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What’s your immediate response when you get a notification on your smartphone?

I know that mine is often to check it. The compulsion to see what it is, who it’s from, and what it’s about can be strong. Sometimes too strong! Much to the dislike of some of my children, knowing this, I’ve taken the simple step of disabling notifications on my iPhone.

What about you? How strong is the compulsion to allow your phone to dictate where your attention is turned?

Stating the obvious, but because you can respond immediately doesn’t mean you should. And though the invitation is appealing, you’re under no obligation to click, open or give your attention. You really aren’t obliged. Really!

Instantly giving your attention is tantamount to changing your plans based on the urgencies of someone else’s agenda. This can result in you swapping their urgent for your important, slowing down progress towards your goals, and most likely derailing your own plans for a better future.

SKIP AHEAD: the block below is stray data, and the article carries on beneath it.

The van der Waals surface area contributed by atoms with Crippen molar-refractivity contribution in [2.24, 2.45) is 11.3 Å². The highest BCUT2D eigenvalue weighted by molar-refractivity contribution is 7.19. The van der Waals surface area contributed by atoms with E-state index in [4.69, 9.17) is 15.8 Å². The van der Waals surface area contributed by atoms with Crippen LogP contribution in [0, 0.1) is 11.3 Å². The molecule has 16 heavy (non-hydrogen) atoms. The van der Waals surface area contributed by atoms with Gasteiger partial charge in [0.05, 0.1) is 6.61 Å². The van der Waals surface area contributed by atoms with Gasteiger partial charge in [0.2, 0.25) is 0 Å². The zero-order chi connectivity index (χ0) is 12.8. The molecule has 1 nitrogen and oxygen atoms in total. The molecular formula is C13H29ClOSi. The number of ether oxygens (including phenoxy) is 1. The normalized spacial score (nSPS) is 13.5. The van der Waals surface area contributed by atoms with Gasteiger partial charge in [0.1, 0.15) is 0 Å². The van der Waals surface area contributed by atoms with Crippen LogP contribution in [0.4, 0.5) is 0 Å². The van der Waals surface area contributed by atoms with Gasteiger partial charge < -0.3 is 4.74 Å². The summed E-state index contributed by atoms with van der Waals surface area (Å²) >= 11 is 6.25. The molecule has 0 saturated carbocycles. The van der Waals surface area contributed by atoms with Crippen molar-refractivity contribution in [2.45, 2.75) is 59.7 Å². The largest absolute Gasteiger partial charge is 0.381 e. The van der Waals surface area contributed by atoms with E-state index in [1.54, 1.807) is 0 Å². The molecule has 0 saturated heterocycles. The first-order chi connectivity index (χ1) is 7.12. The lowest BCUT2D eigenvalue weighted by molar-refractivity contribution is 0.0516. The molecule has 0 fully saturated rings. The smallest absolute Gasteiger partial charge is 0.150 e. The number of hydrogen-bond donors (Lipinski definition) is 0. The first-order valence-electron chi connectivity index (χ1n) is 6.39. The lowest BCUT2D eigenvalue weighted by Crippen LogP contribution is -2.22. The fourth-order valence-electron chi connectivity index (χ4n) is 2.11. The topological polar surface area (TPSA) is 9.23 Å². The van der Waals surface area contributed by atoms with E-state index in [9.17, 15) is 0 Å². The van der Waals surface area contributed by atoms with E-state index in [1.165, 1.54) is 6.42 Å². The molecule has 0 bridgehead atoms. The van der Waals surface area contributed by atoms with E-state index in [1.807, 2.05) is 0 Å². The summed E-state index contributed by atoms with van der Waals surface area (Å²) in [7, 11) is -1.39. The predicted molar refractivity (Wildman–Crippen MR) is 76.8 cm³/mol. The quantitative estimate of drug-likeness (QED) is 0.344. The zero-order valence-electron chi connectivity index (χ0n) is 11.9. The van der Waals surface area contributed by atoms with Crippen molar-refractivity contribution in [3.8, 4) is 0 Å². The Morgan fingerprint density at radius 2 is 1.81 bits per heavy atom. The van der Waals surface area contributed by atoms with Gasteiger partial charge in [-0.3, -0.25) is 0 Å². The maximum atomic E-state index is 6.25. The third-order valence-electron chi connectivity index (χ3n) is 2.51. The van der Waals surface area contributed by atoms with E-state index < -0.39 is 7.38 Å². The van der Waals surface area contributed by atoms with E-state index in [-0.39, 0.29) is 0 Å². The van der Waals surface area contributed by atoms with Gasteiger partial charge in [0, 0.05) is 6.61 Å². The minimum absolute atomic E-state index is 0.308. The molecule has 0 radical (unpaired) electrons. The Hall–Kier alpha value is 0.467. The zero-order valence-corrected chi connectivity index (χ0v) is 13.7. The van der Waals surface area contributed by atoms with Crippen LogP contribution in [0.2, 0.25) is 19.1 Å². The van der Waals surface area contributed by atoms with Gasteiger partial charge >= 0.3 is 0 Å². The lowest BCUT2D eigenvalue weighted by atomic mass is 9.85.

You may be tempted and even flattered by their enthusiasm and desire to get your attention or bring you on board, but their excitement doesn’t necessarily make it right for you. So before responding, consider how what you’re about to give your attention to fits with your ideals, values and plans.

Whether it’s an email, a phone call, or the latest social media notification, as Tristan Harris insightfully points out in his brilliant TED Talk: The Manipulative Tricks Tech Companies Use to Capture Your Attention, others are consistently vying for your attention.

But you can always say, ‘No thanks, I’m too busy being focused on what’s important to me right now’, as there’s always a choice. And the choice is always yours to make.

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You can watch Tristan Harris’ TED Talk below:

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